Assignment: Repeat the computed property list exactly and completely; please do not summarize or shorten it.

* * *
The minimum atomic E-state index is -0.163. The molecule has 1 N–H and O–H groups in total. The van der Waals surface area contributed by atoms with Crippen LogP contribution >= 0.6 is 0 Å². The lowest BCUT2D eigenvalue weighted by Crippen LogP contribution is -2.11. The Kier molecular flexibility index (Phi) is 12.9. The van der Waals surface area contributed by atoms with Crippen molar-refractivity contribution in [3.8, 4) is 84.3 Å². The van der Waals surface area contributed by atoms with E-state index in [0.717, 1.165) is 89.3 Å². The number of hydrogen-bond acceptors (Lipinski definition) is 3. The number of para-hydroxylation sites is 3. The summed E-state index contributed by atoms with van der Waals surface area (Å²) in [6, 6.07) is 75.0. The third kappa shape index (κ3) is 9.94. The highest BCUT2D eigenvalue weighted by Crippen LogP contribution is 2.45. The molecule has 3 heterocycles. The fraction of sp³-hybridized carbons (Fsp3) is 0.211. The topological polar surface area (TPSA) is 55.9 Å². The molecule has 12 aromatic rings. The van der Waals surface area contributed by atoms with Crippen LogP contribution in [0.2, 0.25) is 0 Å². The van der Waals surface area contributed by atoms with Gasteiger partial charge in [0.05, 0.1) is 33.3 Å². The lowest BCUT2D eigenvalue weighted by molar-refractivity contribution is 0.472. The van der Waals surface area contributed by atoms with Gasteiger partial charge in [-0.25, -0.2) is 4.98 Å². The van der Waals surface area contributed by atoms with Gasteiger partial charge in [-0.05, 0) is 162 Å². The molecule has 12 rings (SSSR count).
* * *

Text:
The minimum atomic E-state index is -0.163. The molecule has 1 N–H and O–H groups in total. The van der Waals surface area contributed by atoms with Crippen LogP contribution >= 0.6 is 0 Å². The lowest BCUT2D eigenvalue weighted by Crippen LogP contribution is -2.11. The Kier molecular flexibility index (Phi) is 12.9. The van der Waals surface area contributed by atoms with Crippen molar-refractivity contribution in [3.8, 4) is 84.3 Å². The van der Waals surface area contributed by atoms with E-state index in [0.717, 1.165) is 89.3 Å². The number of hydrogen-bond acceptors (Lipinski definition) is 3. The number of para-hydroxylation sites is 3. The summed E-state index contributed by atoms with van der Waals surface area (Å²) in [6, 6.07) is 75.0. The third kappa shape index (κ3) is 9.94. The highest BCUT2D eigenvalue weighted by Crippen LogP contribution is 2.45. The molecule has 3 heterocycles. The fraction of sp³-hybridized carbons (Fsp3) is 0.211. The topological polar surface area (TPSA) is 55.9 Å². The molecule has 12 aromatic rings. The van der Waals surface area contributed by atoms with Crippen LogP contribution in [0.2, 0.25) is 0 Å². The van der Waals surface area contributed by atoms with Gasteiger partial charge in [0.05, 0.1) is 33.3 Å². The lowest BCUT2D eigenvalue weighted by molar-refractivity contribution is 0.472. The van der Waals surface area contributed by atoms with Gasteiger partial charge in [-0.25, -0.2) is 4.98 Å². The van der Waals surface area contributed by atoms with Gasteiger partial charge in [-0.05, 0) is 162 Å². The molecule has 12 rings (SSSR count).